- It causes former abuse victims to abuse themselves with critical self-talk, alcohol or drug abuse, destructive eating patterns, and/or other forms of self-harm. Two-thirds of people in treatment for drug abuse reported being abused or neglected as children (Swon 1998).
- It causes former abuse victims to develop victim-like behavior, whereby they expect and accept unacceptable, abusive behavior from others. As many as 90 percent of women in battered women’s shelters report having been abused or neglected as children (U.S. Department of Health and Human Services 2013).
- It causes abuse victims to become abusive. About 30 percent of abused and neglected children will later abuse their own children (U.S. Department of Health and Human Services 2013).
The truth is that for most former victims of childhood abuse, shame is likely one of the worst effects of the abuse. Unless you heal this pervasive shame you will likely continue to suffer from its effects throughout your lifetime.
Facing the problems that shame has created in your life can be daunting. You may be overwhelmed with the problem of how to heal the shame caused by the childhood abuse you experienced. The good news is that there is a way to heal your shame so that you can begin to see the world through different eyes—eyes not clouded by the perception that you are “less than,” inadequate, damaged, worthless, or unlovable.
The Healing Power of Self-Compassion
Like a poison, toxic shame needs to be neutralized by another substance—an antidote—if the patient is to be saved. Compassion is the only thing that can counteract the isolating, stigmatizing, debilitating poison of shame.
Many of you may be aware of the writings of Alice Miller. Miller believes that what victims of childhood abuse need most is what she called a “compassionate witness” to validate their experiences and support them through their pain (Miller 1984). For many years I have personally experienced how healing my being a compassionate witness is for my clients, as well as how transformative my having a compassionate therapist had been for me.
In recent years, many others, including major researchers have taken up the subject of compassion. Their work has revealed, among other insights, that the kindness, support, encouragement, and compassion of others have a huge impact on how our brains, bodies, and general sense of well-being develop. Love and kindness, especially in early life, even affect how some of our genes are expressed (Gilbert 2009, Cozolino 2007).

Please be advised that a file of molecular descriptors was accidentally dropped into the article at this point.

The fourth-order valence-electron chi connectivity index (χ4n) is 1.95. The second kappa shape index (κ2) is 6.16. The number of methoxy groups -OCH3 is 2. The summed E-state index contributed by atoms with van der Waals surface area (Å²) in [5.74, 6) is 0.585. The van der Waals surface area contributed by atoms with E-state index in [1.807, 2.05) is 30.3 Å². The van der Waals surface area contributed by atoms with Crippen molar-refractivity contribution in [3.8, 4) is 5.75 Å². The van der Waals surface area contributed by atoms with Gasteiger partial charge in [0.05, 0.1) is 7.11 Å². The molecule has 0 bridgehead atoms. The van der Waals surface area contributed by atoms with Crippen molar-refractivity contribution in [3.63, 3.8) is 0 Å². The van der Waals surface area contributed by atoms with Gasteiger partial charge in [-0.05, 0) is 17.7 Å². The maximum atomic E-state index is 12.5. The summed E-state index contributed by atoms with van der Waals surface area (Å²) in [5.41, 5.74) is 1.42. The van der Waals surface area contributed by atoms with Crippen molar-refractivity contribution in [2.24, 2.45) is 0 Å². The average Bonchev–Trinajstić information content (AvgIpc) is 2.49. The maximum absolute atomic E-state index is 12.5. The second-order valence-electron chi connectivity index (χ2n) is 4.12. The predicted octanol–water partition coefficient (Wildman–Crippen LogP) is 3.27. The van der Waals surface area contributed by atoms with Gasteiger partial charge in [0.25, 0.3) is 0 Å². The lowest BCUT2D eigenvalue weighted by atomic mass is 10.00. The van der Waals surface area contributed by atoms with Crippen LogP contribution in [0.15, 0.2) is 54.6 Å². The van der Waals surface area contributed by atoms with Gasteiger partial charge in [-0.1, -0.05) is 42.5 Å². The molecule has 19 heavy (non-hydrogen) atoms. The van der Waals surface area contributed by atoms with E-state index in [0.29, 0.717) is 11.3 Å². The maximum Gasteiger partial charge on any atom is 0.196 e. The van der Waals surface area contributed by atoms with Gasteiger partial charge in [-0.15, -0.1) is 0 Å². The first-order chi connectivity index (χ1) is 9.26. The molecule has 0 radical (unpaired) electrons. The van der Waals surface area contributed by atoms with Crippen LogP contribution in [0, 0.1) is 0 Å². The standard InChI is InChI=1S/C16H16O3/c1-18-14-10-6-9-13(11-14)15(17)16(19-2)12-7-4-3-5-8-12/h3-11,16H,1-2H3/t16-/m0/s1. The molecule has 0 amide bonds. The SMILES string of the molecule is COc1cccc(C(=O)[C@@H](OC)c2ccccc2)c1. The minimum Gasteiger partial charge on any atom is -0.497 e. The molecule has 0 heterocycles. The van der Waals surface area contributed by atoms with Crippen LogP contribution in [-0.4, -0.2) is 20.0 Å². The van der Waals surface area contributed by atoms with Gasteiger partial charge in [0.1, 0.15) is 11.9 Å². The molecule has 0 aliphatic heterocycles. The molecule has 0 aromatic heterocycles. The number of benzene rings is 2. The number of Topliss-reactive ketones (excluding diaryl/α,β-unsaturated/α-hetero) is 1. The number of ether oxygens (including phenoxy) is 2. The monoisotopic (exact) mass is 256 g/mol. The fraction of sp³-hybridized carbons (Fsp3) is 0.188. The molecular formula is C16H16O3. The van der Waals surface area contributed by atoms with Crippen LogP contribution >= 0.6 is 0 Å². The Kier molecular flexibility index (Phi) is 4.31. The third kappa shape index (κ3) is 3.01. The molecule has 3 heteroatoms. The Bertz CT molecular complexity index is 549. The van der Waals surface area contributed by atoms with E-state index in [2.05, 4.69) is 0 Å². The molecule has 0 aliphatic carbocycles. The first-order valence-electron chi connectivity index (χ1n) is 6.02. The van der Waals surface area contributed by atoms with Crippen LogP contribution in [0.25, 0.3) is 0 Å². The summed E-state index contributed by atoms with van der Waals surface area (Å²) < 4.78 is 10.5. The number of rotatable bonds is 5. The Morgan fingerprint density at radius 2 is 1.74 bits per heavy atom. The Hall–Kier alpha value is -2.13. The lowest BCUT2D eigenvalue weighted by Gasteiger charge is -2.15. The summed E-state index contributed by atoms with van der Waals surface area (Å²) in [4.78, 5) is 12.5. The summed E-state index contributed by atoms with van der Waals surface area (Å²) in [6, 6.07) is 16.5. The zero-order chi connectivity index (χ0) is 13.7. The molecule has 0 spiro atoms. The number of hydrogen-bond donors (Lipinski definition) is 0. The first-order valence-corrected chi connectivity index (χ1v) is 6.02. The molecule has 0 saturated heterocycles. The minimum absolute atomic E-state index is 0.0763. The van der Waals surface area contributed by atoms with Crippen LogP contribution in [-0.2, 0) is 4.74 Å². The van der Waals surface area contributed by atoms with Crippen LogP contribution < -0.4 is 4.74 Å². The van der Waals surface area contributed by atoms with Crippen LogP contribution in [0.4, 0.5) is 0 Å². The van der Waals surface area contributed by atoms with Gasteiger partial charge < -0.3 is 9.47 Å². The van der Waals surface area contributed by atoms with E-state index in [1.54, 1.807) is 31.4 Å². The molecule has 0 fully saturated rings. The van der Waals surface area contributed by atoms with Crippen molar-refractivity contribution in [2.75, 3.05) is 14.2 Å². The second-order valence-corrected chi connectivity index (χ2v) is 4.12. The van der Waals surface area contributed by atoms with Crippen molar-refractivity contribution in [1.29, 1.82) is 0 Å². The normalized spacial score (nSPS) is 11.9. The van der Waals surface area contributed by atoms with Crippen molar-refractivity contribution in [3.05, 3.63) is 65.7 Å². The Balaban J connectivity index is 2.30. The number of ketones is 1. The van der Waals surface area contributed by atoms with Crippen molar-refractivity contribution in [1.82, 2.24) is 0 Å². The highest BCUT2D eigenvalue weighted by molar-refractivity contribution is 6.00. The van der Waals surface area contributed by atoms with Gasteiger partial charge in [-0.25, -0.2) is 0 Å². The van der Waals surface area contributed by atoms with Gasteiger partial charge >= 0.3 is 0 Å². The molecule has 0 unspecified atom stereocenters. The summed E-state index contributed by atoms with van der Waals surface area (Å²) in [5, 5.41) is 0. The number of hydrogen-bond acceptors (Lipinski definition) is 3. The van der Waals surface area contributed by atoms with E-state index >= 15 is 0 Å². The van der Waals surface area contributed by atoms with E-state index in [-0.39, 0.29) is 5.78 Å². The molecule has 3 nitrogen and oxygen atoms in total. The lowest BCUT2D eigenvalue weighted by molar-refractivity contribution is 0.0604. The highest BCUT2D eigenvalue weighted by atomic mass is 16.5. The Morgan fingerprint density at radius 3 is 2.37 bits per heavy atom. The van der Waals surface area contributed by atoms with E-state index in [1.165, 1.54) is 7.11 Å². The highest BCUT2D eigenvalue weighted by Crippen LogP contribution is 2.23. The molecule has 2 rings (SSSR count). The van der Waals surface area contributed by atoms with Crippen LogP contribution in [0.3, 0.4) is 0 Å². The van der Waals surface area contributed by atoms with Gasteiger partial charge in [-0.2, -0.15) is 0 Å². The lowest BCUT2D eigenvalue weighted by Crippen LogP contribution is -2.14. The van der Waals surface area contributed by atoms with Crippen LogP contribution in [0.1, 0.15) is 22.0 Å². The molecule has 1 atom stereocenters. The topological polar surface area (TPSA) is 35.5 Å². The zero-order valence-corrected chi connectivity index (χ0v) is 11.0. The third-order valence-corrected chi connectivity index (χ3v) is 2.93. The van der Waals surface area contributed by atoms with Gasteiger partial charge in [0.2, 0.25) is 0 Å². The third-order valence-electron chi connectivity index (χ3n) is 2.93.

The Research on Self-Compassion
By studying much of the research on compassion, I discovered that while I had come to understand the healing powers of compassion, I hadn’t truly recognized the importance of self-compassion—extending compassion to oneself in instances of perceived inadequacy, failure, or general suffering—in the treatment of psychotherapy clients, particularly former victims of child abuse. In 2003, Kristin Neff published the first two articles defining and measuring self-compassion (Neff 2003a, Neff 2003b); before this, the subject of self-compassion had never been formally studied. There have since been over two hundred journal articles and dissertations on self-compassion.
One of the most consistent findings in this research literature is that greater self-compassion is linked to less psychopathology (Barnard and Curry 2011). And a recent meta-analysis showed self-compassion to have a positive effect on depression, anxiety, and stress across twenty studies (MacBeth and Gumley 2012).
Self-compassion also appears to facilitate resilience by moderating people’s reactions to negative events—trauma in particular. Gilbert and Procter (2001) suggest that self-compassion provides emotional resilience because it deactivates the threat system. And it has been found that abused individuals with higher levels of self-compassion are better able to cope with upsetting events (Vettese et al. 2011).
There is also evidence that self-compassion helps people diagnosed with post-traumatic stress disorder (PTSD). In one study of college students who showed PTSD symptoms after experiencing a traumatic event such as an accident or life-threatening illness, those with more self-compassion showed less severe symptoms than those who lacked self-compassion. In particular, they were less likely to display signs of emotional avoidance and more comfortable facing the thoughts, feelings, and sensations associated with the trauma they experienced (Thompson and Waltz 2008).